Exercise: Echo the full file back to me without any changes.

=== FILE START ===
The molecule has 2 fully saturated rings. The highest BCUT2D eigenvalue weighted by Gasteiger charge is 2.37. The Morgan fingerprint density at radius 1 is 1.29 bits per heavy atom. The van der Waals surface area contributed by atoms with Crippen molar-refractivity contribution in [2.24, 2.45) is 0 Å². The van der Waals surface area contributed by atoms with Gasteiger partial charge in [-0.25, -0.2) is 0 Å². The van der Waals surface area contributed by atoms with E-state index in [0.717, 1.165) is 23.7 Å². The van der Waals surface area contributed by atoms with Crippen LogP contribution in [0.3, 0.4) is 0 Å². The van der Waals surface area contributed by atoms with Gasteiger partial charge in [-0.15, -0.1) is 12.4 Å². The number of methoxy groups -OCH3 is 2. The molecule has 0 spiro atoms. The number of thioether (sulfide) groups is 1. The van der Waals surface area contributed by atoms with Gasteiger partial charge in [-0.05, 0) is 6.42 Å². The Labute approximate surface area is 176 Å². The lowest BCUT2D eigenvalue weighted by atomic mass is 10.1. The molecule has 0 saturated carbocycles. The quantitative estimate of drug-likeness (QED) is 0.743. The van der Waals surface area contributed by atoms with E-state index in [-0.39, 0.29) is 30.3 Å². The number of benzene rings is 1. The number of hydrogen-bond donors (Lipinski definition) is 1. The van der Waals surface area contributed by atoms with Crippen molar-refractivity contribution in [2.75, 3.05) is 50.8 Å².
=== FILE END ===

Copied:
The molecule has 2 fully saturated rings. The highest BCUT2D eigenvalue weighted by Gasteiger charge is 2.37. The Morgan fingerprint density at radius 1 is 1.29 bits per heavy atom. The van der Waals surface area contributed by atoms with Crippen molar-refractivity contribution in [2.24, 2.45) is 0 Å². The van der Waals surface area contributed by atoms with Gasteiger partial charge in [-0.25, -0.2) is 0 Å². The van der Waals surface area contributed by atoms with E-state index in [0.717, 1.165) is 23.7 Å². The van der Waals surface area contributed by atoms with Crippen LogP contribution in [0.3, 0.4) is 0 Å². The van der Waals surface area contributed by atoms with Gasteiger partial charge in [-0.15, -0.1) is 12.4 Å². The number of methoxy groups -OCH3 is 2. The molecule has 0 spiro atoms. The number of thioether (sulfide) groups is 1. The van der Waals surface area contributed by atoms with Gasteiger partial charge in [-0.05, 0) is 6.42 Å². The Labute approximate surface area is 176 Å². The lowest BCUT2D eigenvalue weighted by atomic mass is 10.1. The molecule has 0 saturated carbocycles. The quantitative estimate of drug-likeness (QED) is 0.743. The van der Waals surface area contributed by atoms with E-state index in [-0.39, 0.29) is 30.3 Å². The number of benzene rings is 1. The number of hydrogen-bond donors (Lipinski definition) is 1. The van der Waals surface area contributed by atoms with Crippen molar-refractivity contribution in [2.75, 3.05) is 50.8 Å².